Home Care underlying sales grew 4.5%, with 5.1% from volume and negative pricing of 0.6%. O ur home and hygiene brands delivered high-teens volume-led underlying sales growth. Demand for products with germ-killing and antibacterial benefits has been elevated throughout the year. Domestos grew over 25% as we launched the brand in China and introduced spray and wipe formats. Our living hygiene range of local brands grew over 50%, led by Lysoform's educational campaigns in Italy. Within the fabric category, fabric solutions declined slightly, driven by lower consumer prices as we passed on some of the benefits of reduced commodity costs in the second half of the year. Capsules and liquids continued to grow. Low-single digit growth in fabric sensations was led by Indonesia and by Turkey, where our relaunched Snuggle (Yumos) brand performed well.

Underlying operating margin in Home Care declined by 30bps, driven by increased brand and marketing investment as we invested strongly behind our brands in the second half of the year. Overheads and gross margin improved, helped by lower material costs, despite Covid-19 related costs and negative price.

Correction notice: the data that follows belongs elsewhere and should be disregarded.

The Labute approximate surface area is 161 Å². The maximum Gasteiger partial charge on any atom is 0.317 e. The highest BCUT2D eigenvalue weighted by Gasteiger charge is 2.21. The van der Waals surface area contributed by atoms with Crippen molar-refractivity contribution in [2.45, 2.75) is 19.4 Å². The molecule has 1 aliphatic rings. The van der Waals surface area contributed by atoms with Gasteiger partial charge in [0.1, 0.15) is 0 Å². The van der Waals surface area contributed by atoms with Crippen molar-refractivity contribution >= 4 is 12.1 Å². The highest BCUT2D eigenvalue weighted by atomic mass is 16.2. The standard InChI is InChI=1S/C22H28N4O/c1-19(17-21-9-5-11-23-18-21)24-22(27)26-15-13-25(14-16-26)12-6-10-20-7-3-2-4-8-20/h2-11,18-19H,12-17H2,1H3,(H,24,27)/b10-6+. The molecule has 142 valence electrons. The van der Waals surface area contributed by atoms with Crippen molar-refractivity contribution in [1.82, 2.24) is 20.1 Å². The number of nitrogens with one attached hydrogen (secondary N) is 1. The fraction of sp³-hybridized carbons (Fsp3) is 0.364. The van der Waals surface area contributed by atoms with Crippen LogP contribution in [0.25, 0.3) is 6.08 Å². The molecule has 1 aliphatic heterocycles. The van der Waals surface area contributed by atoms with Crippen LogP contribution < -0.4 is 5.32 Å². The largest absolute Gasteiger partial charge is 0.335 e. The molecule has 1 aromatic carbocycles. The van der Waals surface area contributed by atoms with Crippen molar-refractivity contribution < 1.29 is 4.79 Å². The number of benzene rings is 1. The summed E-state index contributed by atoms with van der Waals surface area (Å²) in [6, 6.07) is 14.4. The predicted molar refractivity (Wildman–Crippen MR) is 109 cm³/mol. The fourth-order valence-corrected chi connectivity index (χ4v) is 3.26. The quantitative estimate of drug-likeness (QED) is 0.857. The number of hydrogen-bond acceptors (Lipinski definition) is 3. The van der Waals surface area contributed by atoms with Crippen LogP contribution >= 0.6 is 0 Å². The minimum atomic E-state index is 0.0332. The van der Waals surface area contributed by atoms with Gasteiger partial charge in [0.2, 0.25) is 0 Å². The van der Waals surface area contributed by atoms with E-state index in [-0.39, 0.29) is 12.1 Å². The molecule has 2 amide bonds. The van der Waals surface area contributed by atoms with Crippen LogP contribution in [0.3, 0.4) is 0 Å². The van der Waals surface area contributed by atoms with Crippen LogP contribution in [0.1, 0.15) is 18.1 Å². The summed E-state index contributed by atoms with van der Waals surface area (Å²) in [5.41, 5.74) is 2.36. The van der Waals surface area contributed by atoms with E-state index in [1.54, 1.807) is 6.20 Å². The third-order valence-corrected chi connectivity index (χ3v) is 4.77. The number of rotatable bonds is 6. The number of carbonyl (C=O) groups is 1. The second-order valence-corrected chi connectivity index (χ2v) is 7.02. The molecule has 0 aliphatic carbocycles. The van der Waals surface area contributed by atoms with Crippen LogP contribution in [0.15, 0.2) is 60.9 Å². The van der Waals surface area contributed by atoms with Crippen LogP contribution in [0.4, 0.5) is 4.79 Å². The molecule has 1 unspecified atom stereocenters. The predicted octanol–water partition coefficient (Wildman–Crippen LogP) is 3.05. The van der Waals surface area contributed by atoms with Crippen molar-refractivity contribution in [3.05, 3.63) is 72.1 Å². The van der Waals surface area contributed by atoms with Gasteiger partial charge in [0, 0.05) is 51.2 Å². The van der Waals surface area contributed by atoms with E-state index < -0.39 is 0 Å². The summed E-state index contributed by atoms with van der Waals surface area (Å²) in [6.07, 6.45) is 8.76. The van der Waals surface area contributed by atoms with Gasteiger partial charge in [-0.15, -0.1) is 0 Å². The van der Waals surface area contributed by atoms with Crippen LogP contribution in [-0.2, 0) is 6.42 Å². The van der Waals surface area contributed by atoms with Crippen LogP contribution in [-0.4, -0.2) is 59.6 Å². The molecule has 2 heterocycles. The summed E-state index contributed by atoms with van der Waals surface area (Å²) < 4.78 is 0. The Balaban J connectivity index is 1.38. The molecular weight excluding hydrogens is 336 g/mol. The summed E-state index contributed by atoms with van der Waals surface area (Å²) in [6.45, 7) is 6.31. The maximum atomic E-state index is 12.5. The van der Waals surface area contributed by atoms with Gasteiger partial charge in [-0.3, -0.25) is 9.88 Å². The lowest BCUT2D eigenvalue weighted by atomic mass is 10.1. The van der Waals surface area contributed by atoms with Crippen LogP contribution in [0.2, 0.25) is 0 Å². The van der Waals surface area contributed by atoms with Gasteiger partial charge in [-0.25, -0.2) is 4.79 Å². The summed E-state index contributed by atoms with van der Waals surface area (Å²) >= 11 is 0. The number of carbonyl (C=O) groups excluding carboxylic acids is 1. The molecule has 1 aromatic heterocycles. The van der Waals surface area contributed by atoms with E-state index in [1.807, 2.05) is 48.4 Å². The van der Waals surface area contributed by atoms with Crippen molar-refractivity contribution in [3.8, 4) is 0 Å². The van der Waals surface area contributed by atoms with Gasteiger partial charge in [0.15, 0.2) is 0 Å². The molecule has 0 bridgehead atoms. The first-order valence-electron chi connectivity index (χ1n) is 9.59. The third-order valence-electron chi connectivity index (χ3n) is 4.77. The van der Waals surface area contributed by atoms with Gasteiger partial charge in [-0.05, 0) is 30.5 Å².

Foods & Refreshment

Foods & Refreshment underlying sales grew 1.3%, with 0.1% from volume and 1.1% from price. Our retail foods business grew double digit, as restricted living led to more in-home eating occasions for consumers. Food solutions declined by 30% as out of home channels remained closed for much of the year. Hellmann's grew high-single digit, supported by its Stay In(spired) campaign, and our plant-based brand The Vegetarian Butcher grew over 70%. Despite significant decline in the out of home business due to channel closures, ice cream grew slightly overall as we rapidly shifted resources towards the in-home business. Ben and Jerry's performed strongly, teaming up with Netflix on its new 'Netflix and Chill'd' variant. Tea grew low single digit.